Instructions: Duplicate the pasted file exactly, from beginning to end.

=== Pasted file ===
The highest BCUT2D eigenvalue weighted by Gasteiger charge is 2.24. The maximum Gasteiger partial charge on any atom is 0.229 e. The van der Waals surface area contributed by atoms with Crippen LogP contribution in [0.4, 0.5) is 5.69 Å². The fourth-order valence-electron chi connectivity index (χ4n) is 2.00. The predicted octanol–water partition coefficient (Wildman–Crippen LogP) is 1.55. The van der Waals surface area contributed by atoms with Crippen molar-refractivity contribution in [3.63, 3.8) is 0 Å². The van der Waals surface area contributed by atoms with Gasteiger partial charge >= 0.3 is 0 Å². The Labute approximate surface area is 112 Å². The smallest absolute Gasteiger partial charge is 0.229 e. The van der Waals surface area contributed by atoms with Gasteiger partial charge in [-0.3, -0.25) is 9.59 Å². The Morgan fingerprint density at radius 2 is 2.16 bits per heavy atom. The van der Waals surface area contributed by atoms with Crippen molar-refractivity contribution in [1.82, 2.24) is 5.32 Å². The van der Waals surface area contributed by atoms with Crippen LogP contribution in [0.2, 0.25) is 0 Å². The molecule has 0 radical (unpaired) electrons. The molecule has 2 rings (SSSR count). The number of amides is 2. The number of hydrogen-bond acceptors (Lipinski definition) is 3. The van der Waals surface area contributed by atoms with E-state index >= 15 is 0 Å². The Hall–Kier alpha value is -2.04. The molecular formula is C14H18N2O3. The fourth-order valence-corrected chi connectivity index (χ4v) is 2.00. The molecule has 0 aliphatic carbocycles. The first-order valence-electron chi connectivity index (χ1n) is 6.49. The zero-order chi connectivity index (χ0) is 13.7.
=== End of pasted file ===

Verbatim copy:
The highest BCUT2D eigenvalue weighted by Gasteiger charge is 2.24. The maximum Gasteiger partial charge on any atom is 0.229 e. The van der Waals surface area contributed by atoms with Crippen LogP contribution in [0.4, 0.5) is 5.69 Å². The fourth-order valence-electron chi connectivity index (χ4n) is 2.00. The predicted octanol–water partition coefficient (Wildman–Crippen LogP) is 1.55. The van der Waals surface area contributed by atoms with Crippen molar-refractivity contribution in [3.63, 3.8) is 0 Å². The van der Waals surface area contributed by atoms with Gasteiger partial charge >= 0.3 is 0 Å². The Labute approximate surface area is 112 Å². The smallest absolute Gasteiger partial charge is 0.229 e. The van der Waals surface area contributed by atoms with Gasteiger partial charge in [-0.3, -0.25) is 9.59 Å². The Morgan fingerprint density at radius 2 is 2.16 bits per heavy atom. The van der Waals surface area contributed by atoms with Crippen molar-refractivity contribution in [1.82, 2.24) is 5.32 Å². The van der Waals surface area contributed by atoms with Crippen LogP contribution in [0.2, 0.25) is 0 Å². The molecule has 0 radical (unpaired) electrons. The molecule has 2 rings (SSSR count). The number of amides is 2. The number of hydrogen-bond acceptors (Lipinski definition) is 3. The van der Waals surface area contributed by atoms with E-state index >= 15 is 0 Å². The Hall–Kier alpha value is -2.04. The molecular formula is C14H18N2O3. The fourth-order valence-corrected chi connectivity index (χ4v) is 2.00. The molecule has 0 aliphatic carbocycles. The first-order valence-electron chi connectivity index (χ1n) is 6.49. The zero-order chi connectivity index (χ0) is 13.7.